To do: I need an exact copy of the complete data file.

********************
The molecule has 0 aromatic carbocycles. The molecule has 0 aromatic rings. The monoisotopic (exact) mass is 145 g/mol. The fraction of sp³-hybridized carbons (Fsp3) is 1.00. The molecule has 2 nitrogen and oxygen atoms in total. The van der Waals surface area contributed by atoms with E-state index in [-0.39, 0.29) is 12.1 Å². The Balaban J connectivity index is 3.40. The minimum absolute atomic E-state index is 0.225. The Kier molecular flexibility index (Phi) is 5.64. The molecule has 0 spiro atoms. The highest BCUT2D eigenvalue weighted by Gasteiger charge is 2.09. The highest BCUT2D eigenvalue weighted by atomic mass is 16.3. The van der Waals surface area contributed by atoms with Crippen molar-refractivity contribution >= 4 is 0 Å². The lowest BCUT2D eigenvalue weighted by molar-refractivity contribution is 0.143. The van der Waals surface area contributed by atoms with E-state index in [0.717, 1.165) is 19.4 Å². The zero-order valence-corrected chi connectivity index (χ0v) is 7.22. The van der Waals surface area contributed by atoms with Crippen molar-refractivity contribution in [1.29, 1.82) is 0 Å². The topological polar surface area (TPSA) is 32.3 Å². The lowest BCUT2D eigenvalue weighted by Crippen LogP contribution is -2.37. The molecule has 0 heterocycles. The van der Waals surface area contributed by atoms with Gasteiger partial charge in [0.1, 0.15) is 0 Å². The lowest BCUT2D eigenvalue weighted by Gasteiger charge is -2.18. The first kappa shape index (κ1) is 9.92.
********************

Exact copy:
The molecule has 0 aromatic carbocycles. The molecule has 0 aromatic rings. The monoisotopic (exact) mass is 145 g/mol. The fraction of sp³-hybridized carbons (Fsp3) is 1.00. The molecule has 2 nitrogen and oxygen atoms in total. The van der Waals surface area contributed by atoms with E-state index in [-0.39, 0.29) is 12.1 Å². The Balaban J connectivity index is 3.40. The minimum absolute atomic E-state index is 0.225. The Kier molecular flexibility index (Phi) is 5.64. The molecule has 0 spiro atoms. The highest BCUT2D eigenvalue weighted by Gasteiger charge is 2.09. The highest BCUT2D eigenvalue weighted by atomic mass is 16.3. The van der Waals surface area contributed by atoms with Crippen molar-refractivity contribution >= 4 is 0 Å². The lowest BCUT2D eigenvalue weighted by molar-refractivity contribution is 0.143. The van der Waals surface area contributed by atoms with E-state index in [0.717, 1.165) is 19.4 Å². The zero-order valence-corrected chi connectivity index (χ0v) is 7.22. The van der Waals surface area contributed by atoms with Crippen molar-refractivity contribution in [1.29, 1.82) is 0 Å². The topological polar surface area (TPSA) is 32.3 Å². The lowest BCUT2D eigenvalue weighted by Crippen LogP contribution is -2.37. The molecule has 0 heterocycles. The van der Waals surface area contributed by atoms with Gasteiger partial charge in [0.1, 0.15) is 0 Å². The lowest BCUT2D eigenvalue weighted by Gasteiger charge is -2.18. The first kappa shape index (κ1) is 9.92.